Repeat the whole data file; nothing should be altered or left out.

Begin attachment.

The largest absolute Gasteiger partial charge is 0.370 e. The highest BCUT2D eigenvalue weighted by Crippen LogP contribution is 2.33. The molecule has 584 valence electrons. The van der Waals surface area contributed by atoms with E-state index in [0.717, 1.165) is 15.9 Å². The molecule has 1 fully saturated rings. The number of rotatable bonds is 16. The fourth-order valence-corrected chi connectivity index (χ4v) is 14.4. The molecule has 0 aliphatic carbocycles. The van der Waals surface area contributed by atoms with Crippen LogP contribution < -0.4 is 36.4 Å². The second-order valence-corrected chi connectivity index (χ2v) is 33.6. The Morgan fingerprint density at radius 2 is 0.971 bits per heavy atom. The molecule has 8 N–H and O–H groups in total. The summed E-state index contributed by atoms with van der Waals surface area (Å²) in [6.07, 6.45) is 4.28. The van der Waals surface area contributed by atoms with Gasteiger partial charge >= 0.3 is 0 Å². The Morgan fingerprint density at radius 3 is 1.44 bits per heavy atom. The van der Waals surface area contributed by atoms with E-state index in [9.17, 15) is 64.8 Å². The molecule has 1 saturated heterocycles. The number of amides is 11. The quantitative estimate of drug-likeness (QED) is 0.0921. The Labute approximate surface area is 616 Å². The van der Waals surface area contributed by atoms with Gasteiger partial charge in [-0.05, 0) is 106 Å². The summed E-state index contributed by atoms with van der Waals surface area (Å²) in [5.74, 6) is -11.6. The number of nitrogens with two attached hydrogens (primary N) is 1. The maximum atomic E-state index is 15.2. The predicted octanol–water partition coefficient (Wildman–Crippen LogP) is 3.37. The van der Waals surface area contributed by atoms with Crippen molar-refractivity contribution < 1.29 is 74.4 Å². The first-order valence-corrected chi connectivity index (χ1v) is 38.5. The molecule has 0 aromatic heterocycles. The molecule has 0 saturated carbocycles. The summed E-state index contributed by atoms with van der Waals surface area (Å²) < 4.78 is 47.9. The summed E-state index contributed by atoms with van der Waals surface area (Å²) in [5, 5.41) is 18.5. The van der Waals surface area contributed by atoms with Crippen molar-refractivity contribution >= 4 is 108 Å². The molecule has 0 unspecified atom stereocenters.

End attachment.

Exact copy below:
The largest absolute Gasteiger partial charge is 0.370 e. The highest BCUT2D eigenvalue weighted by Crippen LogP contribution is 2.33. The molecule has 584 valence electrons. The van der Waals surface area contributed by atoms with E-state index in [0.717, 1.165) is 15.9 Å². The molecule has 1 fully saturated rings. The number of rotatable bonds is 16. The fourth-order valence-corrected chi connectivity index (χ4v) is 14.4. The molecule has 0 aliphatic carbocycles. The van der Waals surface area contributed by atoms with Crippen LogP contribution < -0.4 is 36.4 Å². The second-order valence-corrected chi connectivity index (χ2v) is 33.6. The Morgan fingerprint density at radius 2 is 0.971 bits per heavy atom. The molecule has 8 N–H and O–H groups in total. The summed E-state index contributed by atoms with van der Waals surface area (Å²) in [6.07, 6.45) is 4.28. The van der Waals surface area contributed by atoms with Gasteiger partial charge >= 0.3 is 0 Å². The Morgan fingerprint density at radius 3 is 1.44 bits per heavy atom. The van der Waals surface area contributed by atoms with E-state index in [9.17, 15) is 64.8 Å². The molecule has 1 saturated heterocycles. The number of amides is 11. The quantitative estimate of drug-likeness (QED) is 0.0921. The Labute approximate surface area is 616 Å². The van der Waals surface area contributed by atoms with Gasteiger partial charge in [-0.05, 0) is 106 Å². The summed E-state index contributed by atoms with van der Waals surface area (Å²) in [5.74, 6) is -11.6. The number of nitrogens with two attached hydrogens (primary N) is 1. The maximum atomic E-state index is 15.2. The predicted octanol–water partition coefficient (Wildman–Crippen LogP) is 3.37. The van der Waals surface area contributed by atoms with Crippen molar-refractivity contribution < 1.29 is 74.4 Å². The first-order valence-corrected chi connectivity index (χ1v) is 38.5. The molecule has 0 aromatic heterocycles. The molecule has 0 saturated carbocycles. The summed E-state index contributed by atoms with van der Waals surface area (Å²) < 4.78 is 47.9. The summed E-state index contributed by atoms with van der Waals surface area (Å²) in [5, 5.41) is 18.5. The van der Waals surface area contributed by atoms with Crippen molar-refractivity contribution >= 4 is 108 Å². The molecule has 0 unspecified atom stereocenters.